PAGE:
I’ve put off writing this blog post because I suspect it will make some people angry and make others feel threatened because it challenges the way they have defined themselves over the years. But I feel compelled to share it with you now, so here goes.
Everyone suffers loss at some point. Sooner or later, someone you love dies. That is a painful, unavoidable fact of life. What I find every bit as painful as the loss itself is watching the people I love - the ones who are still living - refuse to heal from such a loss.
I bet you know someone who suffered from the death of a loved one, perhaps many years ago, but who lives as if that person died just yesterday. They are tormented by fresh grief every morning when they wake. They just can’t heal. Perhaps they even appear to work at keeping that grief alive, focusing on it regularly to keep it fresh, prodding at it the way we poke our tongue at a rotting tooth just to make sure it still hurts.
Before you start steaming and wondering who the hell I am to say such things, let me share one thing with you. My daughter Anna died in my arms in June 1997, three months before her sixth birthday. I know grief.
I know grief so great it feels like you can’t breathe, then you realize you have no choice but to go on breathing, which is even worse. I know grief so great you wish you could die, but know you can’t. I know the special kind of grief called survivor guilt, which says that if anyone should have died, it should have been me, not her. We’re not supposed to outlive our children.
I have a clue.
And I’m not saying anyone, ever, should just get over it. But healing needs to happen. It may take years, but it can happen. It should happen.
It can happen only if you don’t keep tearing at the wound, ripping the scab off, refusing to let it heal.
And it’s not disrespectful to their memory to heal. I promise.
I remember counting the days…days until the end of the year Anna died. Days until the first anniversary of her death, her next birthday, Christmas. I remember learning to function again, finding normal in life one tiny piece at a time when it felt like nothing would ever be normal again.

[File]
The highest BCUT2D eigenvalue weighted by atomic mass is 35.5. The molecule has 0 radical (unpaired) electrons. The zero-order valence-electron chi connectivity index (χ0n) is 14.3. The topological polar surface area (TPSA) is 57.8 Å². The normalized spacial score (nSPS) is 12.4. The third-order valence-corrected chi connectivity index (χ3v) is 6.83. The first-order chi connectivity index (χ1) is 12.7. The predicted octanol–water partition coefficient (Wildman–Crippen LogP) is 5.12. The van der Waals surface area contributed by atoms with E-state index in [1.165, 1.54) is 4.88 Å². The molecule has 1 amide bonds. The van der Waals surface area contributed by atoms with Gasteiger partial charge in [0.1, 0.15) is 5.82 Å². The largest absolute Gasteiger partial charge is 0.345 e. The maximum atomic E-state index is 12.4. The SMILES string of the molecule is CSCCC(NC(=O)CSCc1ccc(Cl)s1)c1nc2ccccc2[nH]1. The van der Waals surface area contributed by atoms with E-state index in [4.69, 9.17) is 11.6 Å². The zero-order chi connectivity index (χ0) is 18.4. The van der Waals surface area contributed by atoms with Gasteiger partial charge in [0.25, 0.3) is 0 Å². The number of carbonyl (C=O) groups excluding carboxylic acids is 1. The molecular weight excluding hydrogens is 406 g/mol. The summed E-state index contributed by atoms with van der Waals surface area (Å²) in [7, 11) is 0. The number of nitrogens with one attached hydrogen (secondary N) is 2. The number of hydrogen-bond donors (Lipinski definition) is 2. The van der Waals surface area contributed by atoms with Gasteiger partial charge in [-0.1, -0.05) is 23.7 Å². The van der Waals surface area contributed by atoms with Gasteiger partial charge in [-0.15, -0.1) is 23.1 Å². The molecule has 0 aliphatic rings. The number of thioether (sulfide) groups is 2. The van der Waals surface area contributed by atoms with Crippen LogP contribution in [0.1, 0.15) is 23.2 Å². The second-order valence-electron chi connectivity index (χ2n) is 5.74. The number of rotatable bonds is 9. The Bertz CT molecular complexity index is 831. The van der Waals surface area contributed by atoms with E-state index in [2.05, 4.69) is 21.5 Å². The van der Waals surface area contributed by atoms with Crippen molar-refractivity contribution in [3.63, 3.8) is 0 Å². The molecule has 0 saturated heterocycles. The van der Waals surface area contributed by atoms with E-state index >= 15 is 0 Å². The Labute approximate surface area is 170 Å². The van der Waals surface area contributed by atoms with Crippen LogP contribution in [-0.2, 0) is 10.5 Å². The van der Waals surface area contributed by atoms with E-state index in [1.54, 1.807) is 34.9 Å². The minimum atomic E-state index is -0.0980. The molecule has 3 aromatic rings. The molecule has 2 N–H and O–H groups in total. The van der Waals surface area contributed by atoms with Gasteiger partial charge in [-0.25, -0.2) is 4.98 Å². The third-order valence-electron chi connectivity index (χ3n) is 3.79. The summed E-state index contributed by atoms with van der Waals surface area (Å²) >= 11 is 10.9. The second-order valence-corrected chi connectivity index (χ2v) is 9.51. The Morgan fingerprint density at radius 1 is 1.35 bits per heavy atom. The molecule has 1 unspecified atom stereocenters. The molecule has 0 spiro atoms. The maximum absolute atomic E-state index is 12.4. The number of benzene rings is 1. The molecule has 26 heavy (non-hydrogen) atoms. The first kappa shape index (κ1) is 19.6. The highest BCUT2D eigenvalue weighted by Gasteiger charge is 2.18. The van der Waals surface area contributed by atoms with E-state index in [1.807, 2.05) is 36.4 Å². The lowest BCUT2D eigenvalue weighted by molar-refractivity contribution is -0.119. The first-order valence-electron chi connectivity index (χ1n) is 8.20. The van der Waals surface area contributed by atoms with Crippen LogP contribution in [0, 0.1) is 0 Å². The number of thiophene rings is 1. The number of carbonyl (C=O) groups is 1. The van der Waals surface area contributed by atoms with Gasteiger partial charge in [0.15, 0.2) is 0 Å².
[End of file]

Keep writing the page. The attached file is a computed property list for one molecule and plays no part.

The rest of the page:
About five years after she died, her birthday came and I didn’t need to cry. A few years after that, her birthday passed and I didn’t realize it until the next day. Then the anniversary of her death passed and I missed it.
I was healing.
I will admit, I glanced around furtively to see if anyone would criticize me for daring to move on. There is intense pressure in our culture to define ourselves by our wounds. We name ourselves by them: adult child of an alcoholic; incest victim; angel mother. It’s a powerful force that requires us to look always to the past, never to the future.
That force disturbed me; it’s a sick society that makes someone out to be a bad person for daring to heal.
But I decided to do what was best for me, for my mental and physical health, regardless of what anyone else thought. I decided to heal, to move on. Because only when you move past the grief can you truly appreciate the time you had with that person. Only then can your heart open enough that you know, deeply, what a blessing they were in your life. Until then, all you can feel is the pain because that’s what your heart is filled with. Believe me, I know.
I turned to mythology, the archetypal symbols of life writ large on the human psyche, to help me find my way along a path no one wanted me to take. I chose one archetype in particular and took it to heart.
The image of the dying-and-reborn god is a powerful one that can help us move through hard times. Whether you look to Jesus, Odin, Dionysus, Adonis or Osiris, the promise of resurrection remains. We are all wounded nigh unto death yet, if we allow ourselves to do so, we can live again. The sun rises in the morning, the barley sprouts anew, we breathe in again after we exhale. Every moment is a rebirth if you let it be so.
I cannot imagine my sweet Anna saying to me, “Yes, Mommy, you should always mourn me and never recover. Always be sad. Build your life around your grief and let it define you so it eats away at you until you die.” She would never wish that. What I can hear her saying, very clearly, is this:
“We will always love each other. Let that be enough.”